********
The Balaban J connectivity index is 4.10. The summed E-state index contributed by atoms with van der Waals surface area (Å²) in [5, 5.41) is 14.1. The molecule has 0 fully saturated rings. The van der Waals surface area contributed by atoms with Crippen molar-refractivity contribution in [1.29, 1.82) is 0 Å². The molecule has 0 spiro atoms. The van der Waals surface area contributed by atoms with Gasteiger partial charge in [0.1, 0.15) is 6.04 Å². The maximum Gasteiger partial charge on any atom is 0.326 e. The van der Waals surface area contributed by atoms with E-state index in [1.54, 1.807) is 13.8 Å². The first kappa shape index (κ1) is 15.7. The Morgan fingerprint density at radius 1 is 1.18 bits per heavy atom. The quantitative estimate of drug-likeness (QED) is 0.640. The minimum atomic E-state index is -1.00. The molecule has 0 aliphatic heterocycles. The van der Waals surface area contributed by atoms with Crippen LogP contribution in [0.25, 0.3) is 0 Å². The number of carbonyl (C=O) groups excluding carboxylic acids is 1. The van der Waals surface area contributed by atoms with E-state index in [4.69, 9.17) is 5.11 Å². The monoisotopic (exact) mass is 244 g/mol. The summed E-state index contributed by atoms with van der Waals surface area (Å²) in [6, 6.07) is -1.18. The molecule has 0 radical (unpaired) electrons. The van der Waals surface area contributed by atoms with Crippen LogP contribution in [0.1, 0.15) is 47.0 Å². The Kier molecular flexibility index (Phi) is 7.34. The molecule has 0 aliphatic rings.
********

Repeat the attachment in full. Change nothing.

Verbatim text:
The Balaban J connectivity index is 4.10. The summed E-state index contributed by atoms with van der Waals surface area (Å²) in [5, 5.41) is 14.1. The molecule has 0 fully saturated rings. The van der Waals surface area contributed by atoms with Crippen molar-refractivity contribution in [1.29, 1.82) is 0 Å². The molecule has 0 spiro atoms. The van der Waals surface area contributed by atoms with Gasteiger partial charge in [0.1, 0.15) is 6.04 Å². The maximum Gasteiger partial charge on any atom is 0.326 e. The van der Waals surface area contributed by atoms with E-state index in [1.54, 1.807) is 13.8 Å². The first kappa shape index (κ1) is 15.7. The Morgan fingerprint density at radius 1 is 1.18 bits per heavy atom. The quantitative estimate of drug-likeness (QED) is 0.640. The minimum atomic E-state index is -1.00. The molecule has 0 aliphatic heterocycles. The van der Waals surface area contributed by atoms with Crippen LogP contribution in [0.25, 0.3) is 0 Å². The number of carbonyl (C=O) groups excluding carboxylic acids is 1. The van der Waals surface area contributed by atoms with E-state index in [4.69, 9.17) is 5.11 Å². The monoisotopic (exact) mass is 244 g/mol. The summed E-state index contributed by atoms with van der Waals surface area (Å²) in [6, 6.07) is -1.18. The molecule has 0 radical (unpaired) electrons. The van der Waals surface area contributed by atoms with Crippen LogP contribution in [0.1, 0.15) is 47.0 Å². The Kier molecular flexibility index (Phi) is 7.34. The molecule has 0 aliphatic rings.